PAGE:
4 Common Problems with Enclosure Cooling Design

4 common problems with enclosure cooling design

Electrical enclosure cooling design is a task that is often neglected until it’s apparent that there’s a problem with the electrical enclosure overheating. At this stage it’s difficult to engineer an effective solution without causing disruption and involving considerable expense. It’s far better to consider enclosure cooling requirements during the initial electrical enclosure design stages. Here are four common problems with enclosure cooling design that arise from not planning during the early stages.

  1. Cooling Is an Afterthought

This is extremely common and often occurs when the electrical enclosure building work is being done in-house by the maintenance team. Little thought is given to enclosure cooling, and it’s often only during the testing and installation stage that the excessive heat becomes apparent, and then it’s necessary to find a cooling solution quickly. A contributing factor is that inexperienced panel builders often assume that natural ventilation is sufficient and don’t appreciate the cumulative heating effect of the equipment inside the enclosure. Enclosure cooling requirements should always be considered during the layout and design phase of the electrical enclosure.

  1. Poor Specification

Sometimes the enclosure designer specifies the electrical equipment in very general terms without specifying the make and model of equipment. It’s important to carefully specify all aspects of the enclosure design because its thermal capacity is affected by many aspects of its design.  As an example, the size of the enclosure determines how much heat will be dissipated through the walls of the enclosure so a larger, more expensive enclosure will run cooler than a smaller one. It’s also wise to fully specify the make and model of each item used in the enclosure and not rely on the panel builder to select the equipment. Cheaper readily available electrical components may be less efficient than more sophisticated costlier items.

Often, the panel builder does not appreciate the magnitude of the heat dissipation associated with the equipment that’s being installed. This is especially the case with variable frequency drives that generate a substantial amount of heat.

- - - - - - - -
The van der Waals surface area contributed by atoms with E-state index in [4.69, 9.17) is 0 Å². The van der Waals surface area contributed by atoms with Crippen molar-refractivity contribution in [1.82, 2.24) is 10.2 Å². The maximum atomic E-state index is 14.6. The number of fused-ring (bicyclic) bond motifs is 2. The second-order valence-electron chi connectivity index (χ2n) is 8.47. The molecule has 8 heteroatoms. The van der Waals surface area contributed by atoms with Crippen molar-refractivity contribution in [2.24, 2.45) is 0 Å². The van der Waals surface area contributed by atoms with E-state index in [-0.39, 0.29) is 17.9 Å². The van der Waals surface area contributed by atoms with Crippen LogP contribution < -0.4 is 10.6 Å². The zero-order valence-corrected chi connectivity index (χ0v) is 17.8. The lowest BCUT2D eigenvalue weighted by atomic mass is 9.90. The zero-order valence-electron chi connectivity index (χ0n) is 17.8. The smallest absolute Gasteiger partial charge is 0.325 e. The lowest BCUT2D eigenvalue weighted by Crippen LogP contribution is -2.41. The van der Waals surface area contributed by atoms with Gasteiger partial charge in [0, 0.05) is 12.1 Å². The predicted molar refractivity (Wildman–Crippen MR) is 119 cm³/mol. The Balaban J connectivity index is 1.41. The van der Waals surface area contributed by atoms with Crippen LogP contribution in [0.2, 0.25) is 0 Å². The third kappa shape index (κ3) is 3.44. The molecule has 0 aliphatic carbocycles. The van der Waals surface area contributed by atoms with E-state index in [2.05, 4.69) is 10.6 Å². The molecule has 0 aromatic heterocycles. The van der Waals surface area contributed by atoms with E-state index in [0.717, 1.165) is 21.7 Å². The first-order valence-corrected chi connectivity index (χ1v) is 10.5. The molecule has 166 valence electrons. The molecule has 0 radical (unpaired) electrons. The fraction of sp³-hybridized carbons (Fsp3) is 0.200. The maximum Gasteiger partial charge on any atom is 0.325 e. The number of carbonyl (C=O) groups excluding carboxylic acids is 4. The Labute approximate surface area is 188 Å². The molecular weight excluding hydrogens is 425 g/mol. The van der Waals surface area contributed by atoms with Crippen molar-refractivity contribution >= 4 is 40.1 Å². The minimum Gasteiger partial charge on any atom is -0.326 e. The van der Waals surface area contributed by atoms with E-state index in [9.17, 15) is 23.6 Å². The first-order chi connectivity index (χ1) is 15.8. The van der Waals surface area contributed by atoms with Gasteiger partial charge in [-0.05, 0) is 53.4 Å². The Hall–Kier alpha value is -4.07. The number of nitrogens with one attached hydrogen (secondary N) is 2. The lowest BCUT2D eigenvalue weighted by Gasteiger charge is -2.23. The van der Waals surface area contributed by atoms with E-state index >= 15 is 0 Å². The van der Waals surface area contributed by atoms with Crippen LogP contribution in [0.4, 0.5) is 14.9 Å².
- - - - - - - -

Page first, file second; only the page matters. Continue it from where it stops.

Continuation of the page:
1. Capacity Calculations Glossed Over

Calculating the heat generated by all the items of equipment inside an electrical enclosure takes time and diligence. It’s also tedious to perform the enclosure heat loss calculations and to estimate the required cooling capacity. Consequently, these calculations are not always performed properly and sweeping assumptions are made that could easily result in substantial errors and inadequate cooling.

Although it’s not possible to avoid the tedium of calculating the heat dissipation from the devices inside the enclosure, the task of calculating the required cooling capacity can be greatly simplified through the use of an online heat load calculator.

  1. Poor Enclosure Layout

Unless careful attention is paid to the internal layout of the enclosure, the enclosure cooling design will suffer. If there is equipment placed so that it obstructs the airflow, the cooling capacity will be ineffective. When side- or door-mounted external coolers are installed, the layout needs to allow for the distribution of cool air to the enclosure and the return of hot air to the cooler. If high-heat generating equipment such as VFDs are placed close to each other or stacked one above the other, they will tend to overheat, especially if their air inlets and outlets are obstructed. Document pockets can also obstruct free air flow.

Get Professional Help

If you are experiencing problems with your enclosure cooling design, our technical team is on hand to help you resolve these issues. Our Support Team will help you clarify your cooling requirements, identify technical issues, and show you how you can improve your enclosure cooling design.